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Credit Report Mistakes

Our attorneys have extensive experience helping consumers fix credit reporting mistakes and litigating federal cases under the Fair Credit Reporting Act.

We have successfully brought numerous claims under the Fair Credit Reporting Act on behalf of individuals with inaccuracies in their credit reports. These cases include situations in which:

  • a creditor provided incorrect payment history, incorrect balance information, or incorrect payment status regarding an account;
  • a person’s information was mixed with the information of another;
  • a person’s identity was stolen;
  • errors were made with respect to public record information, such as tax liens or judgments that had been vacated, satisfied, or otherwise dismissed;
  • a credit report was not properly updated after a bankruptcy was filed or discharged; and
  • a person’s credit report incorrectly indicated that the person was deceased.

If you believe any of the information in your credit report is inaccurate or incomplete, our attorneys will meet with you at no charge to discuss the best way to fix the mistakes in your credit report. If we take your case, we will handle it on a contingency basis, and you will not be required to pay our attorneys' fees unless we settle your case or obtain a judgment on your behalf. Please call us today if you have a mistake in your credit report.

Does your credit report include false information about an account?

Sometimes creditors provide incomplete, outdated, or simply false information about an individual’s account. Our attorneys have extensive experience helping individuals fix these errors and litigating related claims under the Fair Credit Reporting Act.

Past cases involved accounts that were reported as past due, delinquent, or in default even though payments were made; accounts reported as open even though they were closed; incorrect payment dates and delinquencies; duplicative debts; and accounts with an incorrect balance. If your credit report contains incorrect or incomplete information, please contact us, and one of our attorneys will meet with you at no charge to discuss the best way to fix the mistakes in your credit report.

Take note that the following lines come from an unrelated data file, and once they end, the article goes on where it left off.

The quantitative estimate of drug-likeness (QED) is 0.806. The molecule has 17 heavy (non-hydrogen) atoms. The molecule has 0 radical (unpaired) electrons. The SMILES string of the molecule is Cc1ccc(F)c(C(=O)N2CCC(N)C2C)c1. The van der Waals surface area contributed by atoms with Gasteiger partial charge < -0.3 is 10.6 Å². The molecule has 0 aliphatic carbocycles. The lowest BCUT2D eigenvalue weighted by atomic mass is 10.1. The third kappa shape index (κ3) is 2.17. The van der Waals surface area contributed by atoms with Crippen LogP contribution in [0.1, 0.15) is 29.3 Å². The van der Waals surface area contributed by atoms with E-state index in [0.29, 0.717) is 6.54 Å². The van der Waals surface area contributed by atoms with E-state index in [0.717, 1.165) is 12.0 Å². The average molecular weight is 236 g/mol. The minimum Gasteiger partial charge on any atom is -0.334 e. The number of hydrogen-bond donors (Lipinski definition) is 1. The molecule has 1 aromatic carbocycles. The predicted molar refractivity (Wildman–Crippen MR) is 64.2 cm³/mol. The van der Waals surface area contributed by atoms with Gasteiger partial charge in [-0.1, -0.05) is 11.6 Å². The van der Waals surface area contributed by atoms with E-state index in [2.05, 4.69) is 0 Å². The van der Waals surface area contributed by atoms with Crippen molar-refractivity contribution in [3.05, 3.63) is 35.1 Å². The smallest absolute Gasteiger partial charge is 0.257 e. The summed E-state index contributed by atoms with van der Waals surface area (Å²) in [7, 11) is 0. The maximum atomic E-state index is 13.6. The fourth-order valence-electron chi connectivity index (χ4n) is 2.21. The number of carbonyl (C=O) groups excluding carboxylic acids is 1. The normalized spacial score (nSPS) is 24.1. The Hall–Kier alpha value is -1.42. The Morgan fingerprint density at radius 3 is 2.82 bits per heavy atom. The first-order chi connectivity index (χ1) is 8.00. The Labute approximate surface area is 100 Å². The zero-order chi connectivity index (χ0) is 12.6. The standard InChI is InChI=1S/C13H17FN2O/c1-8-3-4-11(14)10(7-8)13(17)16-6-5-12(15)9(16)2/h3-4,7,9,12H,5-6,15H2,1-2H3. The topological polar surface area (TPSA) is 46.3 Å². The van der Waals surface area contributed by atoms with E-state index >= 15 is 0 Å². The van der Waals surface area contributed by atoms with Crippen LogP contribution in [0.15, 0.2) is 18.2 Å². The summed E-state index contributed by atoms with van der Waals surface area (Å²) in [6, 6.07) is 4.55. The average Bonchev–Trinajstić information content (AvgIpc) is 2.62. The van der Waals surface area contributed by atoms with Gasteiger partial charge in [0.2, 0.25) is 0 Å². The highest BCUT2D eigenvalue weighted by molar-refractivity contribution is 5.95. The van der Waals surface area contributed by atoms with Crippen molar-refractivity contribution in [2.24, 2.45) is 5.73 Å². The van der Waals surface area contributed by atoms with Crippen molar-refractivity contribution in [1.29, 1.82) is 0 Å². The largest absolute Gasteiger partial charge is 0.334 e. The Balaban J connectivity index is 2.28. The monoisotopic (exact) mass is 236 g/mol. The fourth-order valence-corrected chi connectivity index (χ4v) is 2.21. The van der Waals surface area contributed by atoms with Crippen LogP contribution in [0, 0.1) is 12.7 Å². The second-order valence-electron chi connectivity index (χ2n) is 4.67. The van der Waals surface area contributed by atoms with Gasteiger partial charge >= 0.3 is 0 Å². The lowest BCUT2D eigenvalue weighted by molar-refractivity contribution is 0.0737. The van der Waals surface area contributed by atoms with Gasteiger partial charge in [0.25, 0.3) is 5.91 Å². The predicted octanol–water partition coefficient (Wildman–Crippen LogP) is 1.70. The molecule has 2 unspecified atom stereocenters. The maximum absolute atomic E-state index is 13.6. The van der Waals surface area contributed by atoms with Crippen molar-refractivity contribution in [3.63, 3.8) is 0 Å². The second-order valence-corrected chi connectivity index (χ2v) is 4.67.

Is someone else’s information in your credit report?

Often, a credit reporting agency will mix or merge two or more consumers’ reports who share similar identifying information, like their name, social security number, or address. Credit reports are often mixed when two relatives share such similarities. However, in some instances, a mixed file may also occur between strangers with just one similarity. Mixed information in your credit report is a mistake that should be addressed immediately. Our attorneys have litigated many cases involving mixed credit files. If your credit report contains information that you believe belongs to someone else, please contact us, and one of our attorneys will meet with you at no charge to discuss the best way to fix the error in your credit report.

Are you a victim of identity theft?

Identify theft can have severe negative consequences for a person’s credit report. Often, a victim of identity theft will not even know that the theft has occurred until the fraudulent account appears on his or her credit report. Unfortunately, the creditor and credit reporting agencies may refuse to remove the fraudulent information. If your credit report contains an account that you believe was fraudulently opened in your name, please contact us, and one of our attorneys will meet with you at no charge to discuss the best way to address the false information in your credit report.

Does your credit report include information regarding a tax lien or judgment that was vacated, satisfied, or dismissed?

Credit reporting agencies seek out and purchase public records data, including derogatory information regarding tax liens and civil judgments, to include in the credit reports they sell. However, credit reporting agencies do not always gather information about tax liens and judgments that are released, satisfied, vacated, appealed, or similarly dismissed with the same rigor and process that it employed to gather the information initially. If your credit report does not indicate the current updated status of a tax lien or judgment, then it is inaccurate and should be corrected. Our attorneys have assisted individuals in correcting incomplete public data record information contained in their credit reports. If you believe that your credit report is incorrectly representing the status of a tax lien or judgment, please contact us and one of our attorneys will meet with you at no cost to discuss the best way to fix the error in your credit report.

Have you had a debt discharged in bankruptcy that is not updated on your credit report?

Debts discharged in bankruptcy should be updated as discharged or included in bankruptcy. If your credit report does not reflect the current, updated status of a bankruptcy-related debt, then it is inaccurate and should be addressed. While the bankruptcy itself may have adversely affected your credit score, the failure of the creditor and the credit reporting agency to properly report the discharge of your debt impedes the improvement of your credit score and restoration of your financial reputation. If you believe that your credit report is not properly reporting the effect of a bankruptcy discharge on a debt, please contact us and one of our attorneys will meet with you at no charge to discuss the best way to fix the error in your credit report.

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National Association of Consumer Advocates
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